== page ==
decaffeinated coffee beans

Why producers choose it

So why the CO2 method? There are several reasons for this. Together with the Swiss water method and the Liquid Dicarboxylic Acid method, it is one of the best processes available for decaffeinating coffee.

With these methods, the components responsible for the aroma and taste and the cell structure remain practically intact, with the exception of the caffeine that has been dissolved out. They are all chemical-free and natural and therefore completely harmless to health.

What else you should know about decaf coffee

  • Although the coffee is called “decaffeinated”, it is never completely caffeine-free. From a purely chemical point of view, it doesn't seem possible to filter caffeine out of the beans, down to the last residue.

    In the EU it is, therefore, the case that coffee with a caffeine content of up to 0.1% can still be declared as decaffeinated coffee.
  • Decaffeinated coffee is not automatically healthier. As we have already seen, what really matters is the method that is used to remove the caffeine from the coffee. Under certain circumstances, for example, the coffee becomes less digestible than it would be with caffeine.
  • Organic decaffeinated coffee seems like a better choice. Because with organic coffee no chemical solvents should be used to rid the bean of the caffeine. So if you are afraid of dichloromethane, you should use organic decaffeinated coffee. Because this is usually decaffeinated using the CO2 method.
  • Decaffeinated coffee also seems to grow naturally. In 2004, scientists discovered a naturally decaffeinated coffee plant in Ethiopia. Since then, attempts have been made to grow a coffee plant that bears caffeine-free fruit in a more natural way, namely through selection and crossbreeding, but so far the coffee plants are not high-yielding enough for naturally produced decaffeinated coffee to be commercially available in the near future.

Final Thoughts

The process of decaffeination is a huge chapter in the world of coffee and it’s one that coffee professionals are still exploring. The main incentive is to preserve the aroma and flavor of the coffee beans while also making sure that the decaffeination method is healthy for consumers and sustainable for the environment.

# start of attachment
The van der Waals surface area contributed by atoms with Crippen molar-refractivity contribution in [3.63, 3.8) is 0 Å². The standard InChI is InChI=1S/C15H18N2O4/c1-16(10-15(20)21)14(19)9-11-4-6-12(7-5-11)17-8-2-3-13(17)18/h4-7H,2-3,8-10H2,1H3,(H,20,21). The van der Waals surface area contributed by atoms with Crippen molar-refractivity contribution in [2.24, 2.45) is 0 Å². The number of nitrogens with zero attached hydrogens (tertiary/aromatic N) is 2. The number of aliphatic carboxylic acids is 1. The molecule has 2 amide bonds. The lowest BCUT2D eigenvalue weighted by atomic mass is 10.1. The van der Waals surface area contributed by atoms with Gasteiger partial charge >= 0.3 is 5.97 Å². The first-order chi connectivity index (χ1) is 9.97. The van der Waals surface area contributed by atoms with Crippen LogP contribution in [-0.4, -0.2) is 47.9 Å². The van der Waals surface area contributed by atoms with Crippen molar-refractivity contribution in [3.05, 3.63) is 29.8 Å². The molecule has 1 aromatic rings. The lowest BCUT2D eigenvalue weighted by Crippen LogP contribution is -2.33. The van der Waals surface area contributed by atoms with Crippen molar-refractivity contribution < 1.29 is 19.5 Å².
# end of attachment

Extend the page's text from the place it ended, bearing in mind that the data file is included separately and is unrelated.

We have definitely made a few very progressive steps but there is still a lot to learn. If you are interested in learning more about decaffeinated coffee read our related article here:

Everything you need to know about Decaf Coffee
Do you still get the health benefits of coffee if you switch to decaf
How to Select Good Decaf Coffee from Bad Decaf Coffee? - Coffee Quiz
10 Surprising Things about Decaf Coffee
About Our Premium Decaf Coffee
8 Reasons to drink Decaf Coffee

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Japanese Coffee Blog is a collection of articles related to the Japanese Coffee and Charcoal Roasted Sumiyaki coffee which is unique roasting only found in Japan. Coffee culture in Japan has evolved isolated from around the world and has much uniqueness not found in the rest of the world.

Authored by popular Japanese Tea Blogger Kei Nishida, he hopes to reveal the wonderful world of Japanese coffee from a different angle to educate and entertain people who love Japan, Japanese Tea, and now Japanese Coffee.


Author: Kei Nishida

Kei Nishida

Kei Nishida is a writer, a Japanese Green Tea and Coffee enthusiast, and the founder and CEO of Japanese Green Tea Company and Japanese Coffee Company.

His popular Japanese Green Tea and Health Blog has been the go-to place for anything related to Japanese tea.

He is an author of multiple books, and you can find his work in multiple publications and magazines.